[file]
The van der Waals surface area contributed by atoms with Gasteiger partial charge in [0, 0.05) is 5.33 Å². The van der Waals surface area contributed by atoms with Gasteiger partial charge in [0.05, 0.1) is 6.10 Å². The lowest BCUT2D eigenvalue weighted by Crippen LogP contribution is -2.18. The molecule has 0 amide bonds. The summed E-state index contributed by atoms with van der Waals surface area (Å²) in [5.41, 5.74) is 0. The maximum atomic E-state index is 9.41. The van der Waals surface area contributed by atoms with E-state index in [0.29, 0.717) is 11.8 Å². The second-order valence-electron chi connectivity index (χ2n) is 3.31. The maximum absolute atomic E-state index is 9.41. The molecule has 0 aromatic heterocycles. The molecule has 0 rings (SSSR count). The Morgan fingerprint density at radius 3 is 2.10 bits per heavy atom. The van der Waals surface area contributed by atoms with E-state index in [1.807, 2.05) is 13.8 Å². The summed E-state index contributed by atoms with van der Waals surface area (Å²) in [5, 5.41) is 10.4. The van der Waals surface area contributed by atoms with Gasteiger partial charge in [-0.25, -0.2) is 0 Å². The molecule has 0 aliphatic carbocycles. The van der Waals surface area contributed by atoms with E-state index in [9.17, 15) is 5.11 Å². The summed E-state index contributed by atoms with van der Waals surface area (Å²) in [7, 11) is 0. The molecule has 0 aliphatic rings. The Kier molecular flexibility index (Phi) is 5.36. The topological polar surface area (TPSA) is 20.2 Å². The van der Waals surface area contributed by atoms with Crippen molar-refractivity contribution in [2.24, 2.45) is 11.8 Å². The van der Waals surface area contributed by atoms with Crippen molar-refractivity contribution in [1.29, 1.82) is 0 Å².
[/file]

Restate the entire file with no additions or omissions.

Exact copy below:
The van der Waals surface area contributed by atoms with Gasteiger partial charge in [0, 0.05) is 5.33 Å². The van der Waals surface area contributed by atoms with Gasteiger partial charge in [0.05, 0.1) is 6.10 Å². The lowest BCUT2D eigenvalue weighted by Crippen LogP contribution is -2.18. The molecule has 0 amide bonds. The summed E-state index contributed by atoms with van der Waals surface area (Å²) in [5.41, 5.74) is 0. The maximum atomic E-state index is 9.41. The van der Waals surface area contributed by atoms with E-state index in [0.29, 0.717) is 11.8 Å². The second-order valence-electron chi connectivity index (χ2n) is 3.31. The maximum absolute atomic E-state index is 9.41. The molecule has 0 aromatic heterocycles. The molecule has 0 rings (SSSR count). The Morgan fingerprint density at radius 3 is 2.10 bits per heavy atom. The van der Waals surface area contributed by atoms with E-state index in [1.807, 2.05) is 13.8 Å². The summed E-state index contributed by atoms with van der Waals surface area (Å²) in [5, 5.41) is 10.4. The van der Waals surface area contributed by atoms with Gasteiger partial charge in [-0.25, -0.2) is 0 Å². The molecule has 0 aliphatic carbocycles. The van der Waals surface area contributed by atoms with E-state index in [9.17, 15) is 5.11 Å². The summed E-state index contributed by atoms with van der Waals surface area (Å²) in [7, 11) is 0. The molecule has 0 aliphatic rings. The Kier molecular flexibility index (Phi) is 5.36. The topological polar surface area (TPSA) is 20.2 Å². The van der Waals surface area contributed by atoms with Crippen molar-refractivity contribution in [2.24, 2.45) is 11.8 Å². The van der Waals surface area contributed by atoms with Crippen molar-refractivity contribution in [1.29, 1.82) is 0 Å².